Researchers Discovered a Rare 500-Million-Year-Old Fossil of a "Worm-Like" Animal
The team believes the palaeoscolecid lived on ocean floors.
Today, paleontologists, scientists, and researchers near and far still gather data on the most ancient creatures to ever cross the Earth, and this is largely thanks to the "Cambrian explosion." This event took place between 530 and 540 million years ago; its impact revealed the first signs of animals in fossil records. The findings from this time period help us study the evolution of the creatures alive today. As for one of the most recent animal discoveries? In a study published in Acta Palaeontologica Polonica, researchers out of the University of Missouri found an ancient worm-like fossil with the same anatomical makeup as modern worms—however, it isn't something that would be found on Earth in the present day.
"This group of animals are extinct, so we don't see them, or any modern relatives, on the planet today," Jim Schiffbauer, an associate professor of geological sciences in the University of Missouri College of Arts and Science and one of the study's co-authors, said. "We tend to call them 'worm-like' because it's hard to say that they perfectly fit with annelids, priapulids, or any other types of organism that we would generally call a 'worm.' But palaeoscolecids have the same general body plan, which in the history of life has been an incredibly successful body plan. So, this is a pretty cool addition, because it expands the number of worm-like things that we know about from 500 million years ago in North America and adds to our global occurrences and diversity of the palaeoscolecids."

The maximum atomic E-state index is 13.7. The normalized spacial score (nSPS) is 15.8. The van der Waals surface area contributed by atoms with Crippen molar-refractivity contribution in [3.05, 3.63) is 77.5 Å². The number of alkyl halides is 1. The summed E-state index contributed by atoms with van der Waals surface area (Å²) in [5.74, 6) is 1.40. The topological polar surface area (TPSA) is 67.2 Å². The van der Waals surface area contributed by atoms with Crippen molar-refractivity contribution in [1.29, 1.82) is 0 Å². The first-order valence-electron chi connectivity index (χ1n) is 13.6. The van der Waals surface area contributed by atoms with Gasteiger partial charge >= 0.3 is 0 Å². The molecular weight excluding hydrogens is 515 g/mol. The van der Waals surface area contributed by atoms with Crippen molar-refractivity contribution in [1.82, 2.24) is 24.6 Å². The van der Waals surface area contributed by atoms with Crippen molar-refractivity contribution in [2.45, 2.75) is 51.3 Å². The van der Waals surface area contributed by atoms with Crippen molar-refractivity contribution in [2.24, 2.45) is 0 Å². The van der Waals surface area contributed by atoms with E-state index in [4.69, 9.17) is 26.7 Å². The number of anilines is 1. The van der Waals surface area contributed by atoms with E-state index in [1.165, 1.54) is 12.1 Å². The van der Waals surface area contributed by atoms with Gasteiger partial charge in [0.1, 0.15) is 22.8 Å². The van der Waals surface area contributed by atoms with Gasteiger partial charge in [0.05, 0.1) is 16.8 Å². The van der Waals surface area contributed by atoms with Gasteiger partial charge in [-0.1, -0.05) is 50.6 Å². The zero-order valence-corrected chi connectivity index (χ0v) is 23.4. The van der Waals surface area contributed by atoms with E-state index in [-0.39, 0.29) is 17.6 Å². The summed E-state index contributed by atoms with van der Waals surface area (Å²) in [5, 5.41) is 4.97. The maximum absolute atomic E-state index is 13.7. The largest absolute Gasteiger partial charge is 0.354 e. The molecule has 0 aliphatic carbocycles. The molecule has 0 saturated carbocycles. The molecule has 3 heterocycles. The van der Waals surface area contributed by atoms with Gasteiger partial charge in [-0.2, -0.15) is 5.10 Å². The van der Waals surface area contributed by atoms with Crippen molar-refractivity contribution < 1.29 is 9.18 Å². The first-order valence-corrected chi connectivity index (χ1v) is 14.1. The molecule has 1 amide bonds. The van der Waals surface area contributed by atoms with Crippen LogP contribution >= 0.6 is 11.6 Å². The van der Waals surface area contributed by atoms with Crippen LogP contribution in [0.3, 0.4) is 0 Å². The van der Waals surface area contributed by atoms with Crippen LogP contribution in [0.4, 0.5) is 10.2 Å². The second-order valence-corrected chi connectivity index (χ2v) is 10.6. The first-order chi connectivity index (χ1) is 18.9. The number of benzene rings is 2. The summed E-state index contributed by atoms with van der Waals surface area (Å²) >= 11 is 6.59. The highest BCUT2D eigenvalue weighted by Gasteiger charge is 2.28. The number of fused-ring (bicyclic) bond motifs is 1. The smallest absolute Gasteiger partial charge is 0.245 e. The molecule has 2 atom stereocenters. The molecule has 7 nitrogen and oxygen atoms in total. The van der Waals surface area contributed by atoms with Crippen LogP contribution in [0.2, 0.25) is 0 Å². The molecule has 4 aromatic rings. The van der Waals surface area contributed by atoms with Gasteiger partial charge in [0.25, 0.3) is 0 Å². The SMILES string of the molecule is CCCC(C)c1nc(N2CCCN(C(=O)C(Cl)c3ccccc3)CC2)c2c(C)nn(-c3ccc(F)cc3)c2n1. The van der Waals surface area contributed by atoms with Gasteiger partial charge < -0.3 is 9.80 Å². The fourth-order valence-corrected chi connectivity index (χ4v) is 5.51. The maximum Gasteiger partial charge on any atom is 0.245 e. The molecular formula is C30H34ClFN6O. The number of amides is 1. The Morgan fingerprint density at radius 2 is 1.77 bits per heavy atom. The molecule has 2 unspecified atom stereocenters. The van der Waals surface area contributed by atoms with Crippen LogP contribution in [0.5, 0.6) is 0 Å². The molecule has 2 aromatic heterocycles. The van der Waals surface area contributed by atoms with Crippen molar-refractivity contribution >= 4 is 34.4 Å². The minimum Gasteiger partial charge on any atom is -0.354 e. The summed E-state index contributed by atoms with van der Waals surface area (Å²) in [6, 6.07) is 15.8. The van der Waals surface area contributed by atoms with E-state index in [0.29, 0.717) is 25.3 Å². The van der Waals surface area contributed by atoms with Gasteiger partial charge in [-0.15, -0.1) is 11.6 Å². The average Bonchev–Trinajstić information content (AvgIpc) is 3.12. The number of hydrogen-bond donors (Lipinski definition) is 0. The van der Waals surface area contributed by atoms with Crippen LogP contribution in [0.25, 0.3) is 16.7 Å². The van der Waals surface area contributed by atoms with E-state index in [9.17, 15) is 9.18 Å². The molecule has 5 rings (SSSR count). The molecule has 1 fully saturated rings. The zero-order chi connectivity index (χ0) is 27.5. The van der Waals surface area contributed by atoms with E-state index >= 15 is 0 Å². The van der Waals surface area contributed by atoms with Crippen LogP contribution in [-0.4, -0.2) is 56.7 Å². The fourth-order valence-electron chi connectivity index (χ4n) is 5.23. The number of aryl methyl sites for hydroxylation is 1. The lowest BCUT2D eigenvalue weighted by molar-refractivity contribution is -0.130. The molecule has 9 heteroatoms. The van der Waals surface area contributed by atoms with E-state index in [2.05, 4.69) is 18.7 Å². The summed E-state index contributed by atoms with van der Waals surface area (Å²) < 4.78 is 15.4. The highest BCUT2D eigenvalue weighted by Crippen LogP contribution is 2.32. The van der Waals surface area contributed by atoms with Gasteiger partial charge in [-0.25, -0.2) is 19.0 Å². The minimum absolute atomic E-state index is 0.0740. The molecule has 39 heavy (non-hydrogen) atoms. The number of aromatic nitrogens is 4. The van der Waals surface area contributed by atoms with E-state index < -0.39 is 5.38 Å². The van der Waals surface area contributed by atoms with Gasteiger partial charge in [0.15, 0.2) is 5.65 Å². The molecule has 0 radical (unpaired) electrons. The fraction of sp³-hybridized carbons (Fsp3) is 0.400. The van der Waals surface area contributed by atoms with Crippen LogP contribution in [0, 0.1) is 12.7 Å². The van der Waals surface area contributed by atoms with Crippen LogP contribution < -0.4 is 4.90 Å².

Wade Leibach, a University of Missouri graduate teaching assistant in the College of Arts and Science and lead author on the study, thinks that this palaeoscolecid spent its lifespan slithering on ocean floors. "It is the first known palaeoscolecid discovery in a certain rock formation—the Marjum Formation of western Utah—and that's important because this represents one of only a few palaeoscolecid taxa in North America," he said. "Other examples of this type of fossil have been previously found in much higher abundance on other continents, such as Asia, so we believe this find can help us better understand how we view prehistoric environments and ecologies, such as why different types of organisms are underrepresented or overrepresented in the fossil record."
To reach these conclusions, Leibach centered his research around the indentations in the fossil near the palaeoscolecids' microscopic plates: "These very small mineralized plates are usually nanometers-to-micrometers in size, so we needed the assistance of the equipment in Dr. Schiffbauer's lab [at the University of Missouri X-Ray Microanalysis Core] to be able to study them in detail. Their size, orientation, and distribution is how we classify the organism to the genus and species levels." As for why this critter type went extinct? It was likely ecological competition, explained Leibach, that didn't allow these organisms to survive in some areas.